Hate Me Tender

December 8, 2009

So we have found a house we really like (or are mildly interested in, when we talk to the seller’s agent). It is for sale by tender.

Tendering is a particularly noxious process in which you hope you aren’t being a fool, and the vendor hopes you are. If it weren’t for the fact that the place is just down the road from where we are now, with neighbours we know and like, I’d be inclined not to participate. But there you go.

We know the rateable value (it was done in September this year) and we have a report from QV on recent sales in the area (which unfortunately has an unhelpfully wide range). The house is in one of those pockets of Wellington with a very varied geography so it’s hard to make meaningful comparisons with nearby properties.

Any tips on tender strategy, dear readers? High to be sure, low to be cheeky? I lie awake at night thinking about it.



  1. It’s a total lottery. We tendered on a house earlier in the year and were outbid by hefty margin by people who offered way more than we were prepared to. Frustrating, but at least we weren’t outbid by $500 or something – that would have been equally galling. All I can say is try not to let it stress you too much: if you don’t get this one, there will be another one along in a wee while, and it’ll hopefully be a nice civilised PBN.

  2. I’ve always found that if you make a respectable offer (ie. what you can afford and think is fair), then you can stick to your guns on it. Don’t show the agent any flexibility. Well, that has worked for us in our negotiations, in that from that point you don’t really negotiate much at all.

  3. Having made offers on at least 7 other properties before finally succeeding in getting our current house, all I can say is that there is a correlation between success and desparation. We pretty much just threw all our money at the vendor in the end, which is what the successful folk had done on all the previous tenders that we’d missed out on. Eventually you’ll be the most desparate in the bunch and will be successful. Admittedly that was at the height of the property boom in 2004, so it might not be quite as bad these days.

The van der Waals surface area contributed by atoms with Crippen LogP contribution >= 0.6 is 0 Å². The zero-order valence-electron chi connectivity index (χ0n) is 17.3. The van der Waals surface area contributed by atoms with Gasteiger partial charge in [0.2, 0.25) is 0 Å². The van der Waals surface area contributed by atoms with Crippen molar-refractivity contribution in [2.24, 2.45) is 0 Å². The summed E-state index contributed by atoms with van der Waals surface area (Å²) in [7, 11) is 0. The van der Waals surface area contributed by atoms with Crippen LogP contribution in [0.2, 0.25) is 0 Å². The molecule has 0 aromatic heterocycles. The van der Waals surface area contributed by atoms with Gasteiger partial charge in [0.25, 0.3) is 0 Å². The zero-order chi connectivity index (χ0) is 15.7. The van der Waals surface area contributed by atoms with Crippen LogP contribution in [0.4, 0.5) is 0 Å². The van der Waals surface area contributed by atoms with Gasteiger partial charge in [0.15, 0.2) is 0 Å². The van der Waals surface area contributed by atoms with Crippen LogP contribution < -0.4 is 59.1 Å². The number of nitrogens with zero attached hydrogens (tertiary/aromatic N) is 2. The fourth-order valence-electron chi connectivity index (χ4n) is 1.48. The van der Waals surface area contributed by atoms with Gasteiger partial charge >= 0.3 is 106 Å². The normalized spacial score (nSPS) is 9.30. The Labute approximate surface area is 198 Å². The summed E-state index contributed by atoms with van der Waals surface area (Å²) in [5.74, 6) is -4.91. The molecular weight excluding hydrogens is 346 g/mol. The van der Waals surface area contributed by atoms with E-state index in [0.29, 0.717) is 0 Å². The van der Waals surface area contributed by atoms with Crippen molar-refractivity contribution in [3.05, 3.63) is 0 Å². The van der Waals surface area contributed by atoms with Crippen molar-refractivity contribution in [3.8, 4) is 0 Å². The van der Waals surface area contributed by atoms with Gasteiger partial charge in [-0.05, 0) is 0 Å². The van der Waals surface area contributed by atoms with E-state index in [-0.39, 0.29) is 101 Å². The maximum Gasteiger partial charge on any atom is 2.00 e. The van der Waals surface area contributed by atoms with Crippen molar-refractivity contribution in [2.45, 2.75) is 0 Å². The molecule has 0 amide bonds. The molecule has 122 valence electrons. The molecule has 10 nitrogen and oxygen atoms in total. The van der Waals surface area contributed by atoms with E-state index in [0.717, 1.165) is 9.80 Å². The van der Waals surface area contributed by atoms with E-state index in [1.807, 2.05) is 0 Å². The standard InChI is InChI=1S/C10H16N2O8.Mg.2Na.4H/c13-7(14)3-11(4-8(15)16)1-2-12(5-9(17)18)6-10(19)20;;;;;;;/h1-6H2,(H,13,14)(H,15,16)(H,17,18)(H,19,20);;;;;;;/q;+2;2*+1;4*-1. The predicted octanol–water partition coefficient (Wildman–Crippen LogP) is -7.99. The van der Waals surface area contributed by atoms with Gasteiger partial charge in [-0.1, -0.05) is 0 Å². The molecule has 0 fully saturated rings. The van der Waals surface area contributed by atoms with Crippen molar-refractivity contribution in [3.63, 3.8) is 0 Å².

You’ll get a feel for the market after a while and get a better handle on what a property is worth. And don’t forget that it’s not all about the dollar amount, but also the conditions. The fewer conditions you have the better and as first-home buyers you’re in a stronger position as you don’t have to make the sale conditional on the sale of your current house.

    You have my sympathies – it is horribly stressful. But rest assured if it doesn’t happen this time, there will be other houses out there that will also be good. For us it was eighth time lucky and we ended up with the house that probably best suited us.

  4. I’d figure out the percentage above/blow RV houses in the area sell for and base your final offer on that figure. I suspect this is basically what valuers do.

    As for strategy. I’ve always gone in low and negotiated up to what I believe the property is worth and then made it clear I’m not going to go higher.

  5. I thought about making a cheeky low bid when we tendered earlier this year. We decided against it. We lost, as Heather notes, but by a fair bit. And at that we were third out of ten tenders. Many of those seven lower bids were presumably being a bit cheeky – also known as “wasting your own time”.

    When we bought our house, there were about five serious offers on the table within a day of the first open home. One was head and shoulders above, so we took it. Reflecting Judi’s comment, the people who we’re selling to had offered on 12 other homes prior to us, so came into the negotiation with serious motivation to not lose another one.

    Which is to say: if it’s a good home, there seems to be a fair bit of demand out there at the moment. Do not count on getting results with a cheeky low bid. If you actually want the house, make an offer you think is fair. If you don’t really want the house, why are you bothering to submit a tender?

  6. Boycott closed tenders, seriously. They’re not in anyone’s interests and participating in them is just encouraging the assholes.

    With that disclaimer out of the way, all you can do is offer the most you’d be willing to pay and see how it comes out. A friend of mine (and former co worker of yours) has been going through this process recently. Basically every time some nutjob offered a huge premium over other bidders.

    If you’re interested in fossicking around in game-theory papers for an evening you’re dealing with a sealed-bid first-price auction.